Amnesty: Ongoing Political Unrest A Threat To Rule Of Law In Venezuela

London-based rights group Amnesty International warned in a report released Tuesday that Venezuela risks one of the worst threats to the rule of law in decades if the different political forces in the country do not commit to fully respecting human rights.

The Amnesty report titled 'Venezuela: Human Rights at risk amid protests' documents allegations of human rights violations and abuses committed in the context of the massive public demonstrations since early February.

"The country runs the risk of descending into a spiral of violence unless steps are taken to bring the conflicting parties around the table. This can only happen if both sides fully respect human rights and the rule of law. Unless this happens, the death toll will continue to rise with ordinary people bearing the brunt," said Erika Guevara Rosas, Americas Director at Amnesty International.

So far 37 people have lost their lives and more than 550 have been injured including at least 120 through the use of firearms. According to figures released by the Office of the Attorney General on 27 March 2,157 have been detained during the protests. The vast majority has been released but continue to face charges, the rights group said.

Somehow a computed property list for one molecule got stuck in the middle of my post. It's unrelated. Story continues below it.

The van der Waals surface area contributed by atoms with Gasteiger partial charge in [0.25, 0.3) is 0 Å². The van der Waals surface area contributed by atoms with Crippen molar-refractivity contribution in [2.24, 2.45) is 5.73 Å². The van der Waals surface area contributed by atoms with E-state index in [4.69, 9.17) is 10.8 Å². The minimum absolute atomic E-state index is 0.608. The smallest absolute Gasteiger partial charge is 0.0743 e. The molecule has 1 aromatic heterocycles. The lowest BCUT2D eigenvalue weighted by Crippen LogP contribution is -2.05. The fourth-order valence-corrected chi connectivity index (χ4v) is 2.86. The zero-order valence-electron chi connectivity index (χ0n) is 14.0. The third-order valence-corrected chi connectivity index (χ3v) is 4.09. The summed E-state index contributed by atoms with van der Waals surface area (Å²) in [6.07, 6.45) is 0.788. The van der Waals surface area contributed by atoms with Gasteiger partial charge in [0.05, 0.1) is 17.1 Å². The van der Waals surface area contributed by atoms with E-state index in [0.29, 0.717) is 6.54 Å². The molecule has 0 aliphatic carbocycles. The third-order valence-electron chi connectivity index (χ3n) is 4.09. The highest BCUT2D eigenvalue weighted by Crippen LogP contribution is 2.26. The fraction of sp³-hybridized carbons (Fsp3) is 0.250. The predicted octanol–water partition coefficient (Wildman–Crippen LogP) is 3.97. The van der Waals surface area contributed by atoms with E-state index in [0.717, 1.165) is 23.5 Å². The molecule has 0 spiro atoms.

Amnesty said it has received several complaints indicating that Venezuela's security forces have resorted to the excessive use of force, including the use of live fire, and even torture when dealing with protesters.

The Amnesty report also documents human rights abuses committed by pro-government groups, protesters and unidentified individuals.

"All allegations of human rights violations and abuses have to be promptly and thoroughly investigated and the perpetrators brought to justice. The political crisis risks undermining any progress made in recent years in standing up for the rights of those most marginalized in the country," said Guevara Rosas.

In its press release, Amnesty International called on the Venezuelan government to commit to a Human Rights National Plan. The group said this plan should be the result of a national dialogue and include all parties and civil society.

"The government and the opposition must commit to peaceful means of resolving the political crisis, instructing supporters that violence and confrontational rhetoric that could incite violence will not be tolerated. The international community, including neighboring countries, must foster constructive dialogue in the country," said Erika Guevara Rosas.

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